The Enduring Appeal of Sally Bowles: From Liza Minnelli to Schitt’s Creek
One of the most enigmatic characters to grace the stage and now our screens, Sally Bowles has captured the minds and hearts of performers and admirers alike. Emma Fraser traces Sally’s journey through her various incarnations, leading to a pivotal decision for our writer.
“She’s simply a headstrong young woman who’s been knocked about a few times and is looking to make the most of herself.” In the fifth season of Canadian comedy Schitt’s Creek, Moira Rose (Catherine O’Hara) gets to the heart of who Sally Bowles is, in a bid to convince another character to take on the iconic role in the town’s production of Cabaret. In the 80-plus years since Christopher Isherwood introduced readers to Sally (she first appeared as the titular character in a 1937 novella), she has taken the stage and cinema by storm. Her biggest nightmare is to be deemed irrelevant and forgotten – on television in 2019, this is far from the case.
Sally Bowles left post-WWI Britain for Berlin with a desire to become “the most wonderful actress in the world.” Instead of dazzling in front of a film camera, she performs in nightclubs, and has a string of bad relationships to her name. Despite being unlucky in love and far from becoming the next Clara Bow or Carole Lombard, her joie de vivre is infectious. She is a woman who knows how to party and her typical breakfast is a “prairie oyster” – a now world-famous killer hangover cure consisting of a raw egg, Tobasco, and Worcestershire sauce.
There are many stages to the evolution of Sally, however, at the heart of each version is a woman who bears her entire being on stage, in an attempt to achieve greatness. Her eternal hope and optimism are a big part of her appeal, as despite possessing bucketfuls of charm and enthusiasm, she is not a particularly great actress or singer — even if the actresses who take on Sally, are. Duality shapes Cabaret because while the party rages inside, her naivety and winsome nature are at odds with the bubbling horrors of Weimar Germany in 1931, which will eventually penetrate the walls of Kit Kat Klub.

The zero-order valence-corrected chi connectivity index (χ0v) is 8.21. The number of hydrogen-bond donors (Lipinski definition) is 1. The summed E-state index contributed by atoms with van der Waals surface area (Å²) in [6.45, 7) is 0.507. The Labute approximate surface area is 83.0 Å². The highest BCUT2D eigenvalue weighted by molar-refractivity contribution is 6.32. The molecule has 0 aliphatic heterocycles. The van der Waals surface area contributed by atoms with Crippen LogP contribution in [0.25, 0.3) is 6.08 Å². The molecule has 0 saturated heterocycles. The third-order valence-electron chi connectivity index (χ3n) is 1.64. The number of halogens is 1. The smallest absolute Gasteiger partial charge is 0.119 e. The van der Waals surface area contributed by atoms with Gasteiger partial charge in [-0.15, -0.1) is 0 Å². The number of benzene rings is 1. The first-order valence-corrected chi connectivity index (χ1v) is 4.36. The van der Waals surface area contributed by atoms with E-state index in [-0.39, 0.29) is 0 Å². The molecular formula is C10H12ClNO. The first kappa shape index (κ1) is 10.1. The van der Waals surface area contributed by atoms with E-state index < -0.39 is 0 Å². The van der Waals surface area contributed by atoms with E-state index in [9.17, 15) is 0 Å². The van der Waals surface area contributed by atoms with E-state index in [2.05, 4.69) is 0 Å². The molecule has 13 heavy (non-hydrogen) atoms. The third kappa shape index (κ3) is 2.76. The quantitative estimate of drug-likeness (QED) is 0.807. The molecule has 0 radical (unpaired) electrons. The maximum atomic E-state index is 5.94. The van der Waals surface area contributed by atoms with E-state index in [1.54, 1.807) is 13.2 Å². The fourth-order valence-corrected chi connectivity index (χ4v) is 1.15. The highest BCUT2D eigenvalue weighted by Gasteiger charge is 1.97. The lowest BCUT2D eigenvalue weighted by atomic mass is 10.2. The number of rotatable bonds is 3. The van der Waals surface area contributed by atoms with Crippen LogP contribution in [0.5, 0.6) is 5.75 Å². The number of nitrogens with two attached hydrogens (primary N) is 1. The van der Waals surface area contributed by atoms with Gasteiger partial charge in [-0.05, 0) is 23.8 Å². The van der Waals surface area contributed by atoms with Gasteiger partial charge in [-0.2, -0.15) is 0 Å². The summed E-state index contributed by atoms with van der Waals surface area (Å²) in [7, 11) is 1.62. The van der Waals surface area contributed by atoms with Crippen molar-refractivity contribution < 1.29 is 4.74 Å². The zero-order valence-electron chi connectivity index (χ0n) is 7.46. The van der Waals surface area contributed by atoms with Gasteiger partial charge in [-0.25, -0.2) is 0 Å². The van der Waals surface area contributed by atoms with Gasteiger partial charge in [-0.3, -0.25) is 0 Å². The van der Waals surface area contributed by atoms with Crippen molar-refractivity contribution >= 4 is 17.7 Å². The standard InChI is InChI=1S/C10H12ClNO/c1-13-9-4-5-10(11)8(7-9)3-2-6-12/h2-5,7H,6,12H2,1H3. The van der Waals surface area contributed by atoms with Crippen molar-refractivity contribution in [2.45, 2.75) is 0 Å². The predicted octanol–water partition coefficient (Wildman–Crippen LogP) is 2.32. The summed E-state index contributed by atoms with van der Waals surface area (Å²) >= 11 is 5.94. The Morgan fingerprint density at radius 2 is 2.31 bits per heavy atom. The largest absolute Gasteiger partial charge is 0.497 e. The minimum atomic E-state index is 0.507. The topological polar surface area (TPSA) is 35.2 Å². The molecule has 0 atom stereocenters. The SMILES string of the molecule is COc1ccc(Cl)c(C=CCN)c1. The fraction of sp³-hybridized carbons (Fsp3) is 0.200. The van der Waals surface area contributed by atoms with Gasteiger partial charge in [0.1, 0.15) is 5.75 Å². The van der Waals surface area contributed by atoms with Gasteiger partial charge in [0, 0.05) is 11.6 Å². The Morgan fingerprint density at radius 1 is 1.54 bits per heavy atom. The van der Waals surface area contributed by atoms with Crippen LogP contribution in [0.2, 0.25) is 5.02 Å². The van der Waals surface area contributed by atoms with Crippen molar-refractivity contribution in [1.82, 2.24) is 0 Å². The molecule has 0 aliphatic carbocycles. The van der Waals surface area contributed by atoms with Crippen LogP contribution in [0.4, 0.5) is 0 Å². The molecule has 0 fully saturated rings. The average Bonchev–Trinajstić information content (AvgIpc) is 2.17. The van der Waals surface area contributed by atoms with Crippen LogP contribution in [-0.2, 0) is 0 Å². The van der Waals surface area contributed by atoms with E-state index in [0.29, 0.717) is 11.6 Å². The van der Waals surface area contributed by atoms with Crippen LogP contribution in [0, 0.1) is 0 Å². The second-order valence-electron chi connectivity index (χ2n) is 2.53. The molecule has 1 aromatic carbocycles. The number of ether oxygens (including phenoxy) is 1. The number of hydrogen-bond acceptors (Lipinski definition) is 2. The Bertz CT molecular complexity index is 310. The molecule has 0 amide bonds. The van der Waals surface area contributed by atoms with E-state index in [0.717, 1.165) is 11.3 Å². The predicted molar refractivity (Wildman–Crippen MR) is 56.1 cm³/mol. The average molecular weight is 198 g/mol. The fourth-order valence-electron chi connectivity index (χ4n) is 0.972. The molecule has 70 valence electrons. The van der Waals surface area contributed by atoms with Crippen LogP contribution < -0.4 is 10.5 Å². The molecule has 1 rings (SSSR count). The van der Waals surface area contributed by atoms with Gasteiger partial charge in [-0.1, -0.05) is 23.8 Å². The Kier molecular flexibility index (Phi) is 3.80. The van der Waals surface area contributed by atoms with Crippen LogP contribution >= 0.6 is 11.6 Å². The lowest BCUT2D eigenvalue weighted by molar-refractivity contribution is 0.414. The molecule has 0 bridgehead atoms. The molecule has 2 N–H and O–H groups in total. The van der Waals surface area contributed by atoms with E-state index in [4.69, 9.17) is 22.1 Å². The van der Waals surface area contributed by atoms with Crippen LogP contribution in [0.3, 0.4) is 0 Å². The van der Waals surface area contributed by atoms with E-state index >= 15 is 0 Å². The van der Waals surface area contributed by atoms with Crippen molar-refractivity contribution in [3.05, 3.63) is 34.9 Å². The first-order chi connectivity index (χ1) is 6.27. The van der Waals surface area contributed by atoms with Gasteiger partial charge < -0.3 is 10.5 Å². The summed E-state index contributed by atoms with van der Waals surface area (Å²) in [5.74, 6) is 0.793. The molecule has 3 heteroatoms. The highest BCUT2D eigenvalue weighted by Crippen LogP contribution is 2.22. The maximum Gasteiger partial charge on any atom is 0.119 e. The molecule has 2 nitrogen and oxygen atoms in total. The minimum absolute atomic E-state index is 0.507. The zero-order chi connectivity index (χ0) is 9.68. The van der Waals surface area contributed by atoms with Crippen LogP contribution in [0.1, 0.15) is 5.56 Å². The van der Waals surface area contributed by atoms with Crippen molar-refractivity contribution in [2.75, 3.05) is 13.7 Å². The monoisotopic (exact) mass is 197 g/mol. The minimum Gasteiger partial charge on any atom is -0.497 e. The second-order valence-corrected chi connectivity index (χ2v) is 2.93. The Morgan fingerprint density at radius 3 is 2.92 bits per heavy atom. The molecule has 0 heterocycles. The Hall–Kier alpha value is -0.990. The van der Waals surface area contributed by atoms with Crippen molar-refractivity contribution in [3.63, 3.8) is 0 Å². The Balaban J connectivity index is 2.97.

Based on his interactions with British cabaret singer Jean Ross, Isherwood wrote a semi-fictionalized account of his pre-WWII experiences in a collection entitled Goodbye to Berlin. John Van Druten’s 1951 theatrical adaptation I Am a Camera was the first to perform the Sally Bowles legacy – Julie Harris won a Tony for this part. Four years later, the film world came calling, with Harris reprising this role. It only took a decade for I Am a Camera to get usurped as the Sally Bowles story, when Broadway legend Hal Prince transformed it into a musical by the name of Cabaret. Sally has lived many lives, but in 1972, she was reimagined as an American expat (rather than British) trying to find stardom. Directed by Bob Fosse and starring Liza Minnelli, this production of Cabaret had the makings of a hit or a spectacular disaster. This wasn’t Minnelli’s first acting gig, but it was her first headlining role. Rumours of excessive drinking were already swirling, her first marriage was allegedly in tatters; it appeared she was following in her mother’s footsteps, in more ways than one.